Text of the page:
By Nehomar Hernández*
The regime of Daniel Ortega deployed last year a ferocious offensive against Catholics in Nicaragua.
Now, with the arrival of 2023, the Sandinista fury towards priests, nuns and faithful has only intensified, giving way to an atmosphere of absolute repression of freedom of worship.
Those who profess Catholicism have become the main target of an operation to wipe any hint of resistance to Ortega’s regime off the map.
The imprisonment and subsequent sentencing to 27 years in jail of the bishop of Matagalpa, Rolando Álvarez, was a very clear signal from Ortega to his detractors, but especially to those who confront him from the field of religious faith.
In a scenario in which political parties, unions and dissident unions have been persecuted, infiltrated and even judicially cancelled, the Catholic-Christian congregations seem to have become the last great bastion of dissidence against the regime.
After all, Catholicism is, according to official figures, the majority religion in the Hispanic American nation, and its Church is one of the institutions with the highest levels of credibility in general.
It is estimated that at least 45% of Nicaraguans are Catholic.
If added to this a slightly smaller percentage of people who practice some form of Protestantism (such as Evangelicals), we have that about 90% of the population is registered within the framework of Christian religions.
Recently, and within the framework of the Holy Week celebrations, the Nicaraguan regime opted to try to twist the arm of Catholics even more by suppressing at a national level the realization of the traditional processions where thousands of Nicaraguans express their faith vividly on a regular basis.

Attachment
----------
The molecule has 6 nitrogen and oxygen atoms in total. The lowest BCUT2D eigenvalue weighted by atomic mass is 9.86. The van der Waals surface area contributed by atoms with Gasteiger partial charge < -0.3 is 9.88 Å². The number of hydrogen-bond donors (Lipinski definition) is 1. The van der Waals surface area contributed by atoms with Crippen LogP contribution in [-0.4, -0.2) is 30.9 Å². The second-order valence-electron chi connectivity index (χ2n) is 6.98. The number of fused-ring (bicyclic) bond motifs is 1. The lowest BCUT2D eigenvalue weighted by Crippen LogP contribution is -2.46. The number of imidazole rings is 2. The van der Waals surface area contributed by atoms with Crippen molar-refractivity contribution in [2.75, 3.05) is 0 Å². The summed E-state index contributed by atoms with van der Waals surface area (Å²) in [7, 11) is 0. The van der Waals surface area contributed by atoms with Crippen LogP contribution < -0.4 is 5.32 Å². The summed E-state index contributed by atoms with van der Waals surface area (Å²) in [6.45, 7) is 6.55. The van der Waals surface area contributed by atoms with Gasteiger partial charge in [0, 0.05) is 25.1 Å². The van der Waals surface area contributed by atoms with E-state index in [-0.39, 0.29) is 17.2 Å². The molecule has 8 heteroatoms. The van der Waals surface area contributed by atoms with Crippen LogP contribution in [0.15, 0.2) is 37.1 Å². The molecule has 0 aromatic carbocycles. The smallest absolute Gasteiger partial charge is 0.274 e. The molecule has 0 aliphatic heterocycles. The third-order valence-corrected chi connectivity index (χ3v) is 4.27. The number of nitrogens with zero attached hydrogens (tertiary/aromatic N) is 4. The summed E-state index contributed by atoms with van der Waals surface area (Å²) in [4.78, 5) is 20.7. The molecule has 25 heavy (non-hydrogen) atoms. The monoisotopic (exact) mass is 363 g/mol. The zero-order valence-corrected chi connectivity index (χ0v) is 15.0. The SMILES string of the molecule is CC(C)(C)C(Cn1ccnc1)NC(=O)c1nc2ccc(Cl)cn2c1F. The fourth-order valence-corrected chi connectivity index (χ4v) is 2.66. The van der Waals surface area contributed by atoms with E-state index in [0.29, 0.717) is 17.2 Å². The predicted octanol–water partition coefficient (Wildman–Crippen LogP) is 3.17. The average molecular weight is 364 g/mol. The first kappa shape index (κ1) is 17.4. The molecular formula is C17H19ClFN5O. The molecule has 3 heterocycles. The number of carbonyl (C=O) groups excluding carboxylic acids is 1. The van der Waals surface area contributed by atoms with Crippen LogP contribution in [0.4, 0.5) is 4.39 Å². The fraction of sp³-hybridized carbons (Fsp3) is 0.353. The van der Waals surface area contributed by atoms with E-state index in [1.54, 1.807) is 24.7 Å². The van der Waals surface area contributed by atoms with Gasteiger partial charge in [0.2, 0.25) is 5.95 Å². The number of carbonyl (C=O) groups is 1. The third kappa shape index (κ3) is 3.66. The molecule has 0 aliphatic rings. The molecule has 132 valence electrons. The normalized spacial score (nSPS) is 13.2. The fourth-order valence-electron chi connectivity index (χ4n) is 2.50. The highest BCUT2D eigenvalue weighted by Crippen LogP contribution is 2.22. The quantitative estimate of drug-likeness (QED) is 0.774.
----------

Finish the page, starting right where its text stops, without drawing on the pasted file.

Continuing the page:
In this context, the organization Monitoreo Azul y Blanco reported 71 human rights violations between April 1 and 9 in the Central American nation.
This report reports 14 threats, 9 harassments, 21 detentions, and 25 sieges to Catholic temples during this period.
According to information gathered by the BBC, the Ortega regime has structured a sort of citizen spy network through the so-called Councils of Citizen Power (CPC) which are active in every neighborhood of the country.
The CPCs keep a detailed registry of persons identified as committed Catholics, meaning they are permanently under surveillance.
At the same time, they impose obstacles for any type of procedures that they intend to carry out with the State (in things as simple as processing identification documents, for example).
Testimonies gathered by this media also indicate that the imprisonment of Monsignor Rolando Álvarez has become a forbidden topic in churches throughout the Nicaraguan territory.
It is forbidden for religious people to express opinions on the matter during their homilies.
Ortega’s barrage against Catholics led to the arrest of journalist Victor Ticay, arrested for broadcasting a religious ceremony through a Facebook account.
There is no clear information on Ticay’s whereabouts and detention conditions.
Last week the Ortega regime also chose to expel from the country the Panamanian priest Donancio Alarcón, after he officiated a mass on Holy Monday.
Although the people who were detained by the regime during Holy Week should have been presented before the courts within a maximum of 48 hours, at the beginning of this week, the whereabouts and physical condition of most of them were still unknown, so their relatives demanded the dictatorship to know where and how they are.
At this point neither Ortega nor any official spokesperson has issued any statement on this matter.
*Venezuelan journalist (Universidad Central de Venezuela) and Master in Political Science (Universidad Simón Bolívar). He is currently working on his doctoral thesis in Political Science and hosts the radio program “Y Así Nos Va” on Radio Caracas Radio.
With information from LGI